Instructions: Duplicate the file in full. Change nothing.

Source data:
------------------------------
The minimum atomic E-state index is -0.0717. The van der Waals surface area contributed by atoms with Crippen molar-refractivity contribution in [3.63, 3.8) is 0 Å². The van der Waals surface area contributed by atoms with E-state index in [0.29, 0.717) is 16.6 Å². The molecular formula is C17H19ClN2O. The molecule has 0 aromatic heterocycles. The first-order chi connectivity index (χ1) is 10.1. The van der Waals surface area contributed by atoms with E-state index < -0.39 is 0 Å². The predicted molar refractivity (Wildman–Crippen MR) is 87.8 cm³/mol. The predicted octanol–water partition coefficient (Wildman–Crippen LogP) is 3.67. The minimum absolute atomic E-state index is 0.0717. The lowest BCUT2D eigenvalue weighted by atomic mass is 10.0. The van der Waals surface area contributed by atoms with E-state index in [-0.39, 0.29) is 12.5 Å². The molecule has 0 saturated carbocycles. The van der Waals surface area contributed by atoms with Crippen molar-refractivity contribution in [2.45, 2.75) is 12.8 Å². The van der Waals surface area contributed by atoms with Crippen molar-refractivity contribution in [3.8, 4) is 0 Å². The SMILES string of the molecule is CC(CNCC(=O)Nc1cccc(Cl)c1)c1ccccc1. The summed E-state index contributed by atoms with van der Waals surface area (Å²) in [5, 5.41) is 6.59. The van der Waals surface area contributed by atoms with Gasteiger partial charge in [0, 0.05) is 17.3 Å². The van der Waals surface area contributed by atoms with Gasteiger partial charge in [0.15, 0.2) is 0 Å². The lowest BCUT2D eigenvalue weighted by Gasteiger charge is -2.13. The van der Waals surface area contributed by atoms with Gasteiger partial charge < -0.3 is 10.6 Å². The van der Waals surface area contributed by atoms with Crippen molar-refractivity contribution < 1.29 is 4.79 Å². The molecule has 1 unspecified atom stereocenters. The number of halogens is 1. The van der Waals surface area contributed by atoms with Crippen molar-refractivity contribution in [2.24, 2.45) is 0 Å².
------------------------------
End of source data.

The minimum atomic E-state index is -0.0717. The van der Waals surface area contributed by atoms with Crippen molar-refractivity contribution in [3.63, 3.8) is 0 Å². The van der Waals surface area contributed by atoms with E-state index in [0.29, 0.717) is 16.6 Å². The molecular formula is C17H19ClN2O. The molecule has 0 aromatic heterocycles. The first-order chi connectivity index (χ1) is 10.1. The van der Waals surface area contributed by atoms with E-state index < -0.39 is 0 Å². The predicted molar refractivity (Wildman–Crippen MR) is 87.8 cm³/mol. The predicted octanol–water partition coefficient (Wildman–Crippen LogP) is 3.67. The minimum absolute atomic E-state index is 0.0717. The lowest BCUT2D eigenvalue weighted by atomic mass is 10.0. The van der Waals surface area contributed by atoms with E-state index in [-0.39, 0.29) is 12.5 Å². The molecule has 0 saturated carbocycles. The van der Waals surface area contributed by atoms with Crippen molar-refractivity contribution in [2.45, 2.75) is 12.8 Å². The van der Waals surface area contributed by atoms with Crippen molar-refractivity contribution in [3.8, 4) is 0 Å². The SMILES string of the molecule is CC(CNCC(=O)Nc1cccc(Cl)c1)c1ccccc1. The summed E-state index contributed by atoms with van der Waals surface area (Å²) in [5, 5.41) is 6.59. The van der Waals surface area contributed by atoms with Gasteiger partial charge in [0, 0.05) is 17.3 Å². The van der Waals surface area contributed by atoms with Gasteiger partial charge in [0.15, 0.2) is 0 Å². The lowest BCUT2D eigenvalue weighted by Gasteiger charge is -2.13. The van der Waals surface area contributed by atoms with Gasteiger partial charge < -0.3 is 10.6 Å². The van der Waals surface area contributed by atoms with Crippen molar-refractivity contribution < 1.29 is 4.79 Å². The molecule has 1 unspecified atom stereocenters. The number of halogens is 1. The van der Waals surface area contributed by atoms with Crippen molar-refractivity contribution in [2.24, 2.45) is 0 Å².